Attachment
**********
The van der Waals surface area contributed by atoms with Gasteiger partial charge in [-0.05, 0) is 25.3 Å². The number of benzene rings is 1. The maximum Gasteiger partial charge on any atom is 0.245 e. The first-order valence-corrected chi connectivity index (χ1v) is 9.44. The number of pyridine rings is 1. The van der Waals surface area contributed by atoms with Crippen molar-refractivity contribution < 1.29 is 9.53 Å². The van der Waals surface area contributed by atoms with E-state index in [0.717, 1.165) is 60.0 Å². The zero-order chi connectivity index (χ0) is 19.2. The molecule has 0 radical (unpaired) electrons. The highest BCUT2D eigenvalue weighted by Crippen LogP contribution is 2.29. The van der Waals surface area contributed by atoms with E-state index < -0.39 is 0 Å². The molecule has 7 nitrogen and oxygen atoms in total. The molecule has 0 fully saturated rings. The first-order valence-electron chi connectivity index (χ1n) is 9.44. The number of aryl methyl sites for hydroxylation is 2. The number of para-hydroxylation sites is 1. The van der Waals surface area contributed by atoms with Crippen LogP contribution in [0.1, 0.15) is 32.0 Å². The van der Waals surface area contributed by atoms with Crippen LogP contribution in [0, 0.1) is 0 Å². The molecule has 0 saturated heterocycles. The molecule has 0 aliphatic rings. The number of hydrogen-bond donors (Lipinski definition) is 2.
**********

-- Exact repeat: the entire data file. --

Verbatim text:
The van der Waals surface area contributed by atoms with Gasteiger partial charge in [-0.05, 0) is 25.3 Å². The number of benzene rings is 1. The maximum Gasteiger partial charge on any atom is 0.245 e. The first-order valence-corrected chi connectivity index (χ1v) is 9.44. The number of pyridine rings is 1. The van der Waals surface area contributed by atoms with Crippen molar-refractivity contribution < 1.29 is 9.53 Å². The van der Waals surface area contributed by atoms with E-state index in [0.717, 1.165) is 60.0 Å². The zero-order chi connectivity index (χ0) is 19.2. The molecule has 0 radical (unpaired) electrons. The highest BCUT2D eigenvalue weighted by Crippen LogP contribution is 2.29. The van der Waals surface area contributed by atoms with E-state index < -0.39 is 0 Å². The molecule has 7 nitrogen and oxygen atoms in total. The molecule has 0 fully saturated rings. The first-order valence-electron chi connectivity index (χ1n) is 9.44. The number of aryl methyl sites for hydroxylation is 2. The number of para-hydroxylation sites is 1. The van der Waals surface area contributed by atoms with Crippen LogP contribution in [0.1, 0.15) is 32.0 Å². The van der Waals surface area contributed by atoms with Crippen LogP contribution in [0, 0.1) is 0 Å². The molecule has 0 saturated heterocycles. The molecule has 0 aliphatic rings. The number of hydrogen-bond donors (Lipinski definition) is 2.